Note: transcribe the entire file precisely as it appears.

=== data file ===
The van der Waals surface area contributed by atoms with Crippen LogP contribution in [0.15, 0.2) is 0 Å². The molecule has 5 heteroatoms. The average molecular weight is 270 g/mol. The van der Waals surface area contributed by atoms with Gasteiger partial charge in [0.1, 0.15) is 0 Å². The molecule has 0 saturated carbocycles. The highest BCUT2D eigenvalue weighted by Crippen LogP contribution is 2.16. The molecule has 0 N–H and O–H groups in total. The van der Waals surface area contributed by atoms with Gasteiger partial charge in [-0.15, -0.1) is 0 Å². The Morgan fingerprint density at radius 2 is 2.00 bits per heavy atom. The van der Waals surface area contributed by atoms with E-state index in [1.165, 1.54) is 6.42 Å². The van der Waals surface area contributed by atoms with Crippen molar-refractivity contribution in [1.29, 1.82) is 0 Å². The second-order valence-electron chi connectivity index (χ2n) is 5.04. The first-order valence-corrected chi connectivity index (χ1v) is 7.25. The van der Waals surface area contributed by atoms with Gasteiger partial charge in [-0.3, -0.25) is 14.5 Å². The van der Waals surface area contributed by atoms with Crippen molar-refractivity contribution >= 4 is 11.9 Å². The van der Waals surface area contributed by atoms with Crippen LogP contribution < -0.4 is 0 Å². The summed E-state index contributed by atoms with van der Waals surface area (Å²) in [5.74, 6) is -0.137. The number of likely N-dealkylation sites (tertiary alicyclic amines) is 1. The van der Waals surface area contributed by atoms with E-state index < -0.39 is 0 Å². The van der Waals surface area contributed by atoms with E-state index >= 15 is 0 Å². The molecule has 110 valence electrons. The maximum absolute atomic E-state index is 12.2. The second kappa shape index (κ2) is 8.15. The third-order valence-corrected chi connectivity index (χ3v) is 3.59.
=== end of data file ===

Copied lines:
The van der Waals surface area contributed by atoms with Crippen LogP contribution in [0.15, 0.2) is 0 Å². The molecule has 5 heteroatoms. The average molecular weight is 270 g/mol. The van der Waals surface area contributed by atoms with Gasteiger partial charge in [0.1, 0.15) is 0 Å². The molecule has 0 saturated carbocycles. The highest BCUT2D eigenvalue weighted by Crippen LogP contribution is 2.16. The molecule has 0 N–H and O–H groups in total. The van der Waals surface area contributed by atoms with Gasteiger partial charge in [-0.15, -0.1) is 0 Å². The Morgan fingerprint density at radius 2 is 2.00 bits per heavy atom. The van der Waals surface area contributed by atoms with E-state index in [1.165, 1.54) is 6.42 Å². The van der Waals surface area contributed by atoms with Crippen molar-refractivity contribution in [1.29, 1.82) is 0 Å². The second-order valence-electron chi connectivity index (χ2n) is 5.04. The first-order valence-corrected chi connectivity index (χ1v) is 7.25. The van der Waals surface area contributed by atoms with Gasteiger partial charge in [-0.3, -0.25) is 14.5 Å². The van der Waals surface area contributed by atoms with Crippen molar-refractivity contribution >= 4 is 11.9 Å². The van der Waals surface area contributed by atoms with Crippen LogP contribution < -0.4 is 0 Å². The summed E-state index contributed by atoms with van der Waals surface area (Å²) in [5.74, 6) is -0.137. The number of likely N-dealkylation sites (tertiary alicyclic amines) is 1. The van der Waals surface area contributed by atoms with E-state index < -0.39 is 0 Å². The van der Waals surface area contributed by atoms with E-state index >= 15 is 0 Å². The molecule has 110 valence electrons. The maximum absolute atomic E-state index is 12.2. The second kappa shape index (κ2) is 8.15. The third-order valence-corrected chi connectivity index (χ3v) is 3.59.